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Howard G. Smith, M.D. is a former radio medical editor and talk show host in the Boston Metro area.  His "Medical Minute" of health and wellness news and commentary was a regular weekday feature on WBZ-AM, WRKO-AM, and WMRE-AM.   His popular two-way talk show, Dr. Howard Smith OnCall, was regularly heard Sunday morning and middays on WBZ.

More recently, Dr. Smith has adopted the 21st century technology of audio and video podcasting as conduits for the short health and wellness reports, HEALTH NEWS YOU SHOULD USE.  Many of these have video versions, and they may be found on his YouTube page:

Trained at Harvard Medical School and a long-time faculty member at Boston Children’s Hospital, he practiced Pediatric Otolaryngology for 40 years in Boston, Southern California, and in central Connecticut.

If you have questions or suggestions about this content, please email the doctor at or leave him a message at 516-778-8864.  His website is:

Please note that the news, views, commentary, and opinions that Dr. Smith provides are for informational purposes only.  Any changes that you or members of your family contemplate making to lifestyle, diet, medications, or medical therapy should always be discussed beforehand with personal physicians who have been supervising your care.

Apr 5, 2019


If you’re pregnant and work two night shifts in any given week, you significantly increase your chances of suffering a miscarriage.  Danish occupational medicine specialists reviewed the data from nearly 23,000 pregnant women a for a study recently published online.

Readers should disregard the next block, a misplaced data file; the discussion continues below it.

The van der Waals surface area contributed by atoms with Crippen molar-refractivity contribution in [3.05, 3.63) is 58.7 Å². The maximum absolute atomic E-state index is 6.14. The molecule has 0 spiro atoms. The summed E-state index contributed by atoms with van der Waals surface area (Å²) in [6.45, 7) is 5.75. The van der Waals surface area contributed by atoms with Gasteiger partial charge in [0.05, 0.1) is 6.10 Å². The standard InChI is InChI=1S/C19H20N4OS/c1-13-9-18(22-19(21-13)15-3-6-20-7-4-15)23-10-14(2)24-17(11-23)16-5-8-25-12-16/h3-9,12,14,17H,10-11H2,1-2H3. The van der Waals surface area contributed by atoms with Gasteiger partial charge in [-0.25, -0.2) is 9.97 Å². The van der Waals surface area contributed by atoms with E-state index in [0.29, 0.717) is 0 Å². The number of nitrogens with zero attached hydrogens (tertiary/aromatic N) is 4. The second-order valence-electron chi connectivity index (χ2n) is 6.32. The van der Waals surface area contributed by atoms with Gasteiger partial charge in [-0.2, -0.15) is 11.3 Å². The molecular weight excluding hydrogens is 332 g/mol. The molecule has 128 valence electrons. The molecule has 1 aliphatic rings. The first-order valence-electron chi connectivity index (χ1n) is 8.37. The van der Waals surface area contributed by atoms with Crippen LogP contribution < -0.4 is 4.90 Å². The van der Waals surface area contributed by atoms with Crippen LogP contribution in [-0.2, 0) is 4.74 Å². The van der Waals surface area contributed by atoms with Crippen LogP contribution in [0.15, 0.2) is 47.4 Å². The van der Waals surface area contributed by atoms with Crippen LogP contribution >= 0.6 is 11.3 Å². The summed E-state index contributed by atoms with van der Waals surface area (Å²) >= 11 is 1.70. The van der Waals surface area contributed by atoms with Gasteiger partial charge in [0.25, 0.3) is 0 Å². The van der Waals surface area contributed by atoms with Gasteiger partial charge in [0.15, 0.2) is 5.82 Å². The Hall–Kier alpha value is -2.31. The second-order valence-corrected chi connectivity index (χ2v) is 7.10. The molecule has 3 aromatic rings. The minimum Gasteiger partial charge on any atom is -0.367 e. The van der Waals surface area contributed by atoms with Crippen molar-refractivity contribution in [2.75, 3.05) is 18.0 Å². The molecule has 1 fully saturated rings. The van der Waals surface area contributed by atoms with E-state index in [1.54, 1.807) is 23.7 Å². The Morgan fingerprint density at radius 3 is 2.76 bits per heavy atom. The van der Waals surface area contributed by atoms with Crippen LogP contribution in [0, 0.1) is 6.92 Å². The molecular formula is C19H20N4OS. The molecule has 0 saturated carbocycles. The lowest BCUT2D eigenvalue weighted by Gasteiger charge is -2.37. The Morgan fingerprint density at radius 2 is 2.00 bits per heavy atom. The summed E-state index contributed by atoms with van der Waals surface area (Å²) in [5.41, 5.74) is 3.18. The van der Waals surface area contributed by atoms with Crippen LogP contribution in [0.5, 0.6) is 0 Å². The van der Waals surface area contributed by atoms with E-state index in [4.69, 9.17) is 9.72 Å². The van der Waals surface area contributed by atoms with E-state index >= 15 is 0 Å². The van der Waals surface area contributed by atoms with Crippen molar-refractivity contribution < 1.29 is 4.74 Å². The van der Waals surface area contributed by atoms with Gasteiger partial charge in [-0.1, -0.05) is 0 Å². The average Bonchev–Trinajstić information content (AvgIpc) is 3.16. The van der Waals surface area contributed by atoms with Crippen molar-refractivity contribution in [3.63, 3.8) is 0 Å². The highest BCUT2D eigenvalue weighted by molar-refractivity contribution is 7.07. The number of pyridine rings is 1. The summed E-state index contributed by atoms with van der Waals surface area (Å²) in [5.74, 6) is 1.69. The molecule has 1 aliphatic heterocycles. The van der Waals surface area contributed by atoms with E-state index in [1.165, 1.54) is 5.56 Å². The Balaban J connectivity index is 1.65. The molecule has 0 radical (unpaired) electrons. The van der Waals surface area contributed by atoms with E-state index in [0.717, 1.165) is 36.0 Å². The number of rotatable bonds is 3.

The data revealed that, after the 8th week of pregnancy, women who worked two or more night shifts in any given week had a 32% higher risk of miscarriage by the following week.  The risk of miscarriage escalated as the number of night shifts and the number of consecutive night shifts increased.

Again, this study only unearths an association, and the cause of this phenomenon is unproven.  The investigators do add that night work disrupts the body’s circadian rhythms and diminishes melatonin release.   Melatonin is known to be a factor in normal placental function.

If you are on the night shift and considering becoming pregnant, ask your managers if you can join the day crew.  This is crucial if you have a history of miscarriages or high-risk pregnancies.

Luise Moelenberg Begtrup, Ina Olmer Specht, Paula Edeusa Cristina Hammer, Esben Meulengracht Flachs, Anne Helene Garde, Johnni Hansen, Åse Marie Hansen, Henrik Albert Kolstad, Ann Dyreborg Larsen, Jens Peter Bonde. Night work and miscarriage: a Danish nationwide register-based cohort study. Occupational and Environmental Medicine, 2019 DOI: 10.1136/oemed-2018-105592

#Nightshift #miscarriage #highriskpregnancy #pregnancy #obstetrics #circadianrhythm #melatonin